Pursuing your passions is the first step to launching your career.
Pursuing your passions is the first step to launching your career. Pursuing what you care about can change the world. It starts with recognizing the things you hold dear – your ideas and your ideals – then acting on them.
Take University of Washington senior Starla Sampaco. The Bellevue native knew she wanted to get into broadcast journalism when she first saw Rudi Bakhtiar on CNN’s “Headline News.” “I think what stood out about Rudi was that you could tell she really cared,” says Sampaco. “Even as an 8-year-old child, I picked up on her empathy, and it made me care, too.”
In high school, as an on-camera reporter for local youth media show “What’s Good, 206?,” she interviewed everyone from Seattle Mayor Ed Murray to Seattle Seahawk Richard Sherman. “That experience affirmed my desire to pursue journalism at the UW,” Sampaco says.
So she did – adding a degree in law, societies and justice along the way – and hit the ground running, working her way up to digital projects editor at The Daily, producing videos and even interning at KING 5.
Sampaco got real-world experience inside the classroom also. “Seattle Times photographer Erika Schultz taught a photojournalism class at the UW, and she’s become one of my mentors,” says Sampaco. “She taught me the importance of diversity and inclusion both in front of the camera and behind the camera, and really changed my approach to video journalism.”
That knowledge has bolstered her goals. “My dream is to share stories involving immigration and underrepresented communities,” says Sampaco, whose own parents immigrated to the U.S. from the Philippines to give her and her sister access to a world-class education. “The most rewarding stories to tell are the ones that amplify the voices of people who are often silenced or ignored. By giving them that platform, there are a lot of people we can help.”
Mayowa Aina of Tacoma is also parlaying her passions into a career path. The UW senior hopes to use her degrees in international studies and informatics for the public good.
Aina was particularly inspired by a trip to Peru the summer before her junior year, when she had the opportunity to learn firsthand from artists, community leaders and scholars how a post-conflict nation deals with collective memory and trauma. “There was this really close relationship between the expression of art and the political things that were happening in the community, and I wanted to continue to unpack that idea in the context of my community here in Seattle,” she says.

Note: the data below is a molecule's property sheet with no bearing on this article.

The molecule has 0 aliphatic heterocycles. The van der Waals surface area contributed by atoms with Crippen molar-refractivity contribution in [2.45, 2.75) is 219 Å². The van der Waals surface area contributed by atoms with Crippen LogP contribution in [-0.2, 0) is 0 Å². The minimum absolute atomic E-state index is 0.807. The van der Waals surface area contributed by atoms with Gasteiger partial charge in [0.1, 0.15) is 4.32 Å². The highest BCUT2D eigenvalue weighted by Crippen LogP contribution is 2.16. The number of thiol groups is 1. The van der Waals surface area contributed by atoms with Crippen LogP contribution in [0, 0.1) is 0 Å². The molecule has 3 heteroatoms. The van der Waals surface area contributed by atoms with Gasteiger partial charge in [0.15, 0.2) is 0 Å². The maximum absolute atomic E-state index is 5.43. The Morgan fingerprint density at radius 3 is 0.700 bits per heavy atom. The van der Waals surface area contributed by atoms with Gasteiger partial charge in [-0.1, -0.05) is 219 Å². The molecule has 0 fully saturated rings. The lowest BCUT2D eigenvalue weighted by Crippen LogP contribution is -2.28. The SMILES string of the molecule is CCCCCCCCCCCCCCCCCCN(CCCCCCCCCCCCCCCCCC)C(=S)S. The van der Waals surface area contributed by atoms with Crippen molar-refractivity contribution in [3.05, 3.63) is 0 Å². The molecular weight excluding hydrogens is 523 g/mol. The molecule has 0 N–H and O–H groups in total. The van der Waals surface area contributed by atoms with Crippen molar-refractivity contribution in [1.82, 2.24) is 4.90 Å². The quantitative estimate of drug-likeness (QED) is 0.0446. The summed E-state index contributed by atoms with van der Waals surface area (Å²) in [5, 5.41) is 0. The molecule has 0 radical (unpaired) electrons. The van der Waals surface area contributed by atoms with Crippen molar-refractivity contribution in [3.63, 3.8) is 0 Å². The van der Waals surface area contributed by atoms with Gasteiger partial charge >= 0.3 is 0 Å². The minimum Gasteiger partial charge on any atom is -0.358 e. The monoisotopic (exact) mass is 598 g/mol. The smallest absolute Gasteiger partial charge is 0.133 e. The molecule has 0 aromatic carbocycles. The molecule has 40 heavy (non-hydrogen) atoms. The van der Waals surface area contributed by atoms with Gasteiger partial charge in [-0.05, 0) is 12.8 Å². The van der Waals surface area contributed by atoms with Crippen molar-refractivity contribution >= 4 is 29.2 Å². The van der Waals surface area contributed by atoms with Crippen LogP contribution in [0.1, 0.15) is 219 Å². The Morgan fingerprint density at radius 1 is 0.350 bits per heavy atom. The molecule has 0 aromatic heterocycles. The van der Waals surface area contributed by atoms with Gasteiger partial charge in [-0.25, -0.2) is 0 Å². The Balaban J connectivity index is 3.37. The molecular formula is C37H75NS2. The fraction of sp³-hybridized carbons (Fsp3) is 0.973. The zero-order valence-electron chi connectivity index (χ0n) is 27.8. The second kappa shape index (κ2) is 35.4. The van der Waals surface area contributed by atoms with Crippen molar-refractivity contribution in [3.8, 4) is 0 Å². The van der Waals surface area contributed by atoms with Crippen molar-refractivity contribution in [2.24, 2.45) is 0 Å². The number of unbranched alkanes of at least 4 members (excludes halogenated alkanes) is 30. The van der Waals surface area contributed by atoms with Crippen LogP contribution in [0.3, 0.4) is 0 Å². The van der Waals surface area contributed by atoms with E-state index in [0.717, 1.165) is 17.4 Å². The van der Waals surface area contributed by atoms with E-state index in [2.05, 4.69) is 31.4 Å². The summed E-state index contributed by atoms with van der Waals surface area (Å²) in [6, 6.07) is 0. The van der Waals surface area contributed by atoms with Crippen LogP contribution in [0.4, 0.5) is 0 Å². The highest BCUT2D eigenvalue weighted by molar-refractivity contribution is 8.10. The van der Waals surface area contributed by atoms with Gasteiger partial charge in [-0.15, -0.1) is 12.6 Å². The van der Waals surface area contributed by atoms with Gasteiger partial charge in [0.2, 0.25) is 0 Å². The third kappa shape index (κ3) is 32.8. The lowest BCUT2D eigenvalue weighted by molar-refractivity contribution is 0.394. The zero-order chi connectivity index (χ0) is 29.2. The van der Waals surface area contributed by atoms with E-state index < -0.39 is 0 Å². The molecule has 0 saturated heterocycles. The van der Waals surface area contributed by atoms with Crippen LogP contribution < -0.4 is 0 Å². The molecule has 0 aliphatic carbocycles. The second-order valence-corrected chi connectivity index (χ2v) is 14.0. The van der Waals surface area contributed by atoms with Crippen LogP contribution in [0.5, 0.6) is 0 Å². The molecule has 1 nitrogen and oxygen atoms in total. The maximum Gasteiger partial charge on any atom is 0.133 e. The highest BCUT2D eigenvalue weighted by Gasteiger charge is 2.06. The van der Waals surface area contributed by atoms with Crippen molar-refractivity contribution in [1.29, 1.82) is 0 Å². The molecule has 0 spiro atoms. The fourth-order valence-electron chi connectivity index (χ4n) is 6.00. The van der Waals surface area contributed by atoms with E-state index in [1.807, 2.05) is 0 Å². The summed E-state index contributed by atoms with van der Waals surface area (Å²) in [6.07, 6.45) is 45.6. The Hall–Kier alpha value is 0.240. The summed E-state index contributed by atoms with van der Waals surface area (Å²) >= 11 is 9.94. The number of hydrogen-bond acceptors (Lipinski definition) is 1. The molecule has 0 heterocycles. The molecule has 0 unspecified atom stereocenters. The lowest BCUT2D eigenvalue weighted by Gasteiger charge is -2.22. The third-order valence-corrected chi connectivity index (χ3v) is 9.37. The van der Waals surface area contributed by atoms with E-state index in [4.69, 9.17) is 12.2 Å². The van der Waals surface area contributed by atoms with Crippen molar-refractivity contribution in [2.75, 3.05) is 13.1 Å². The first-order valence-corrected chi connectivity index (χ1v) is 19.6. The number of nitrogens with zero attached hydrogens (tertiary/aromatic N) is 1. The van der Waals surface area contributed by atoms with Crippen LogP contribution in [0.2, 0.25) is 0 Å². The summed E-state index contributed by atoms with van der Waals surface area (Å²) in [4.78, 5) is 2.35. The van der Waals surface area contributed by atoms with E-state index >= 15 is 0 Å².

She had the opportunity to do just that on Rainy Dawg Radio, where she hosts a show that explores the intersection of art and politics by interviewing local musicians, dancers, visual artists, DJs and producers. “I talk with them about what inspires their work, what they’re seeing in our community and what sort of activism they’re involved in,” Aina says. She’s also working on an audio project, “Letters from Young Activists,” where concerned citizens can write letters to anyone or anything. The theme: “What is your vision for a more just and equitable society?”
And as a member and former president of the Black Student Union, Aina had the opportunity to serve as an advocate for black students on the UW campus. “There are a lot of really difficult but important topics we have to discuss about race and politics and intersectionality,” she says. “It was nice to have a space to speak freely while figuring out how to make certain decisions.”
For Aina, change starts with conversation – and she expects that be part of her journey after graduation. “Ultimately, I want to do something that’s collaborative, creative, hands-on and rooted in community service,” she says. “I want to do something that makes a difference.”
Whether it’s turning a love of storytelling into a future in broadcast journalism or making a difference in our communities through art and activism, starting your career means starting with what you care about.
Learn more about the student experience and discover what comes next for you at uw.edu.